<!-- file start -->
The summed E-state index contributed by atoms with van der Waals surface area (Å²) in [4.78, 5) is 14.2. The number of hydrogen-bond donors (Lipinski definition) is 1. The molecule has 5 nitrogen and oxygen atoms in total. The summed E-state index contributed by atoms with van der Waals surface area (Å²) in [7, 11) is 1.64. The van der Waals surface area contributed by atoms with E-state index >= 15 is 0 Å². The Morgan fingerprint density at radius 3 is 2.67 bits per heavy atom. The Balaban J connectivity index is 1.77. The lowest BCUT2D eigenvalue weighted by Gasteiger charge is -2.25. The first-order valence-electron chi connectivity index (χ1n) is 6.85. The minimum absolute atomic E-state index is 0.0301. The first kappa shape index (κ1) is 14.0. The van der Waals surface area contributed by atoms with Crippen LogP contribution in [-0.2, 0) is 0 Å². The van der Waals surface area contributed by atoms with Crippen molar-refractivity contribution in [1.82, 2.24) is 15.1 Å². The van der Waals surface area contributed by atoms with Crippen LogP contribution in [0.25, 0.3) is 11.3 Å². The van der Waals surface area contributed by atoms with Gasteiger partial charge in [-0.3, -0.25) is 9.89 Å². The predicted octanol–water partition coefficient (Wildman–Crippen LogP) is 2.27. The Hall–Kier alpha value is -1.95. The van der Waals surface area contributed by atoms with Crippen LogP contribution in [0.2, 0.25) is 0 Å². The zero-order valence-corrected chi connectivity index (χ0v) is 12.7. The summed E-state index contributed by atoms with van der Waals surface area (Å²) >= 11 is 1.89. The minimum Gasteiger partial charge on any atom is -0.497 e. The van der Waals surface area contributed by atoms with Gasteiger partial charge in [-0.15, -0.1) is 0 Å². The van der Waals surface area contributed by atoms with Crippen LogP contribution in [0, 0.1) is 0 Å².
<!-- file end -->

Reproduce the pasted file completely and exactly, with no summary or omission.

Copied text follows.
The summed E-state index contributed by atoms with van der Waals surface area (Å²) in [4.78, 5) is 14.2. The number of hydrogen-bond donors (Lipinski definition) is 1. The molecule has 5 nitrogen and oxygen atoms in total. The summed E-state index contributed by atoms with van der Waals surface area (Å²) in [7, 11) is 1.64. The van der Waals surface area contributed by atoms with E-state index >= 15 is 0 Å². The Morgan fingerprint density at radius 3 is 2.67 bits per heavy atom. The Balaban J connectivity index is 1.77. The lowest BCUT2D eigenvalue weighted by Gasteiger charge is -2.25. The first-order valence-electron chi connectivity index (χ1n) is 6.85. The minimum absolute atomic E-state index is 0.0301. The first kappa shape index (κ1) is 14.0. The van der Waals surface area contributed by atoms with Crippen LogP contribution in [-0.2, 0) is 0 Å². The van der Waals surface area contributed by atoms with Crippen molar-refractivity contribution in [1.82, 2.24) is 15.1 Å². The van der Waals surface area contributed by atoms with Crippen LogP contribution in [0.25, 0.3) is 11.3 Å². The van der Waals surface area contributed by atoms with Gasteiger partial charge in [-0.3, -0.25) is 9.89 Å². The predicted octanol–water partition coefficient (Wildman–Crippen LogP) is 2.27. The Hall–Kier alpha value is -1.95. The van der Waals surface area contributed by atoms with Crippen LogP contribution in [0.2, 0.25) is 0 Å². The zero-order valence-corrected chi connectivity index (χ0v) is 12.7. The summed E-state index contributed by atoms with van der Waals surface area (Å²) >= 11 is 1.89. The minimum Gasteiger partial charge on any atom is -0.497 e. The van der Waals surface area contributed by atoms with Gasteiger partial charge in [-0.15, -0.1) is 0 Å². The van der Waals surface area contributed by atoms with Crippen LogP contribution in [0, 0.1) is 0 Å².